Re: agreement: user disposes; disagreement: author proposes [was: Re: When actions speak louder than words]

Currently, the XHTML 2 access key is optional but not required. Charles, I
have asked WCAG regarding the need for an author supplied keyboard option.
John has suggested that we not supply an access key. For those, like
Charles, who feel there is still a need please let me know.

Rich Schwerdtfeger
Distinguished Engineer, SWG Accessibility Architect/Strategist
Emerging Technologies
Chair, IBM Accessibility Architecture Review  Board
blog:, Phone: 512-838-4593,T/L: 678-4593, mobile: 512-876-9689

"Two roads diverged in a wood, and I -
I took the one less traveled by, and that has made all the difference.",

             <                                          To 
             >                         "Al Gilman"                         
             Sent by:                  <>, "John   
             wai-xtech-request         Foliot" <> 
             12/21/2005 10:25          Re: agreement: user disposes;       
             AM                        disagreement: author proposes [was: 
                                       Re:  When actions speak louder than 

On Wed, 21 Dec 2005 16:59:21 +0100, Al Gilman <>

> There is a big leap from saying that the consumer *can* configure
> shortcuts to bind them to keystrokes, and saying that the consumer
> *will.*  It is quite possible that many more consumers will have the
> benefit of the short-cuts if they have an initial key binding "out of
> the box" as the web application pages open in the user's browser, and
> do not wait for the user to configure keys for the shortcut-prone
> functions specific to this application.

I entirely agree that being able to override whatever the author thought
was a good shortcut is critical. We make browsers for devices with no
keyboard but access to any set of shortcuts imaginable through voice,
10-key keyboards, hindi and pujabi keyboards, numeric keyboards, and many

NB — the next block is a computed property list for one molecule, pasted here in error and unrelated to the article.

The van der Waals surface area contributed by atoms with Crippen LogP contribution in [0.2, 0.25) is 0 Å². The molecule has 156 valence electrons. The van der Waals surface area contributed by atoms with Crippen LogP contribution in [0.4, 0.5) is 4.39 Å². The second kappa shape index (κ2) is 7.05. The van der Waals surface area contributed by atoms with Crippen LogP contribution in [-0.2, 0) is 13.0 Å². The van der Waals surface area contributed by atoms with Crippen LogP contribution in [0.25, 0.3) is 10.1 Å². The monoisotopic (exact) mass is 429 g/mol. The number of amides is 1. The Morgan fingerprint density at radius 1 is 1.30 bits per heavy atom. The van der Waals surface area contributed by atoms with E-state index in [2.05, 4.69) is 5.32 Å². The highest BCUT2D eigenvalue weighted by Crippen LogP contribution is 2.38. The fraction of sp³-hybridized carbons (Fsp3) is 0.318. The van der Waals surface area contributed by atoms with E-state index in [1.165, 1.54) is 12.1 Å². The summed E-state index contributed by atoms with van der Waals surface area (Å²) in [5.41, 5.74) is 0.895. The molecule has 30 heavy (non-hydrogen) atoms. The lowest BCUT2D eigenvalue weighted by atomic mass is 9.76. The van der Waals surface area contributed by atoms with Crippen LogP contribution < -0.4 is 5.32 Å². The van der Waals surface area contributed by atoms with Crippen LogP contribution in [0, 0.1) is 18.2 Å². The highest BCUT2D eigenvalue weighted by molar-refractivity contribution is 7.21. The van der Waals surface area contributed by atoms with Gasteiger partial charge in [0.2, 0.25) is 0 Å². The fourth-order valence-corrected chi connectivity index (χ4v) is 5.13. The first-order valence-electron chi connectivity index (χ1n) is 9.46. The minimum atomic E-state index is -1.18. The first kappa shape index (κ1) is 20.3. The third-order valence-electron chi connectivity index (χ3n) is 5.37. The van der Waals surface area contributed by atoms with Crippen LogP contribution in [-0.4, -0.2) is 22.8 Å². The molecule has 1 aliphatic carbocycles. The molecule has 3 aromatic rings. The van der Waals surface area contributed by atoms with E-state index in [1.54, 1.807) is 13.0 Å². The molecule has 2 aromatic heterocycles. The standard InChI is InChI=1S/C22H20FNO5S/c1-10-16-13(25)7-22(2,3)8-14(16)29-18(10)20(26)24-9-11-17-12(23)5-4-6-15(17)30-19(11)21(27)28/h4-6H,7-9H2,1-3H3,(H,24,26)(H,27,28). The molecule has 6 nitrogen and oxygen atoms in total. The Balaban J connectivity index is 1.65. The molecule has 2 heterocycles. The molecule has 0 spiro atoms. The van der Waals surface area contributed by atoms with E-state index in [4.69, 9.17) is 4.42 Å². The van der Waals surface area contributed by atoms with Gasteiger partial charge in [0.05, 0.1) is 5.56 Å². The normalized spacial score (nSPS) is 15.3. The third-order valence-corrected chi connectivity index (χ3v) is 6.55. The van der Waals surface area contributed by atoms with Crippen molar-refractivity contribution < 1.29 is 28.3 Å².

others. There is nothing that is common across the entire range, so
shortcuts *must* be adapted, and therefore must be adaptable.

I also agree that where there is information describing the functionality
(such as the rel attribute in HTML) of a link that is better than an
author-suggested shortcut. We wrote an opera extension designed to also
work in Firefox to make that easier, by allowing the browser to pick up on

rel attributes on a elements as well as link elements for just this reason

- it means the user knows the browser shortcut for a pages search
function, or next page function, rather than guessing what the author
would have suggested.

Having said that, there is still value in the author making a suggestion
of a key. Where we have no role information available, or have already
assigned a primary key for a function (e.g. search the website, and there
is also "search the 'subsite'") then having an author suggestion does no
harm and gives us a hint about how to make something that is at least
internally consistent. We would expect power browser users to configure
something that suits them, and power site users to learn the model
proposed by the site author, perhaps even configuring their activation
methods in the browser to match the default suggestions of their favourite




Charles McCathieNevile           
   hablo espa˝ol  -  je parle franšais  -  jeg lŠrer norsk
      Peek into the kitchen:

Received on Monday, 2 January 2006 01:50:10 UTC